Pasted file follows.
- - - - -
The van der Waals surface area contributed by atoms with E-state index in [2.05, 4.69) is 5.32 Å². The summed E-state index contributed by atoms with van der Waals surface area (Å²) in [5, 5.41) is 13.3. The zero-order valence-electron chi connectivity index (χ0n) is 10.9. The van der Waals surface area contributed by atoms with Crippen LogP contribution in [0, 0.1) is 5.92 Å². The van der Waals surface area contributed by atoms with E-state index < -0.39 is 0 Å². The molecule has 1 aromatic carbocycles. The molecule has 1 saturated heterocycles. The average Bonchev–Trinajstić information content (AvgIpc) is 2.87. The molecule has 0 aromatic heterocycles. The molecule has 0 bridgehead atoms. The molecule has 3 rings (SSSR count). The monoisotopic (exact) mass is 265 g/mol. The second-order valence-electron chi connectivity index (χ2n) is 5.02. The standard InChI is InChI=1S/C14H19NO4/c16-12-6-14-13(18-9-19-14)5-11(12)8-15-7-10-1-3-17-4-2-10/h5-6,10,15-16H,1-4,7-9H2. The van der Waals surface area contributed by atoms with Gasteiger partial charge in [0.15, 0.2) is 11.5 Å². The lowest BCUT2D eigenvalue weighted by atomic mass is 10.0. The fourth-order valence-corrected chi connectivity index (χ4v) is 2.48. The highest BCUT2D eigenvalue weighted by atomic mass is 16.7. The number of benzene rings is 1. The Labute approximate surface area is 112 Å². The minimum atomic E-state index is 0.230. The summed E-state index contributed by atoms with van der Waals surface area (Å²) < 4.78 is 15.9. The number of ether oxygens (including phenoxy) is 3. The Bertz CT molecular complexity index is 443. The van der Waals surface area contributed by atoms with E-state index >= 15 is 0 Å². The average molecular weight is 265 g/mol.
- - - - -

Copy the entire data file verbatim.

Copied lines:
The van der Waals surface area contributed by atoms with E-state index in [2.05, 4.69) is 5.32 Å². The summed E-state index contributed by atoms with van der Waals surface area (Å²) in [5, 5.41) is 13.3. The zero-order valence-electron chi connectivity index (χ0n) is 10.9. The van der Waals surface area contributed by atoms with Crippen LogP contribution in [0, 0.1) is 5.92 Å². The van der Waals surface area contributed by atoms with E-state index < -0.39 is 0 Å². The molecule has 1 aromatic carbocycles. The molecule has 1 saturated heterocycles. The average Bonchev–Trinajstić information content (AvgIpc) is 2.87. The molecule has 0 aromatic heterocycles. The molecule has 0 bridgehead atoms. The molecule has 3 rings (SSSR count). The monoisotopic (exact) mass is 265 g/mol. The second-order valence-electron chi connectivity index (χ2n) is 5.02. The standard InChI is InChI=1S/C14H19NO4/c16-12-6-14-13(18-9-19-14)5-11(12)8-15-7-10-1-3-17-4-2-10/h5-6,10,15-16H,1-4,7-9H2. The van der Waals surface area contributed by atoms with Gasteiger partial charge in [0.15, 0.2) is 11.5 Å². The lowest BCUT2D eigenvalue weighted by atomic mass is 10.0. The fourth-order valence-corrected chi connectivity index (χ4v) is 2.48. The highest BCUT2D eigenvalue weighted by atomic mass is 16.7. The number of benzene rings is 1. The Labute approximate surface area is 112 Å². The minimum atomic E-state index is 0.230. The summed E-state index contributed by atoms with van der Waals surface area (Å²) < 4.78 is 15.9. The number of ether oxygens (including phenoxy) is 3. The Bertz CT molecular complexity index is 443. The van der Waals surface area contributed by atoms with E-state index >= 15 is 0 Å². The average molecular weight is 265 g/mol.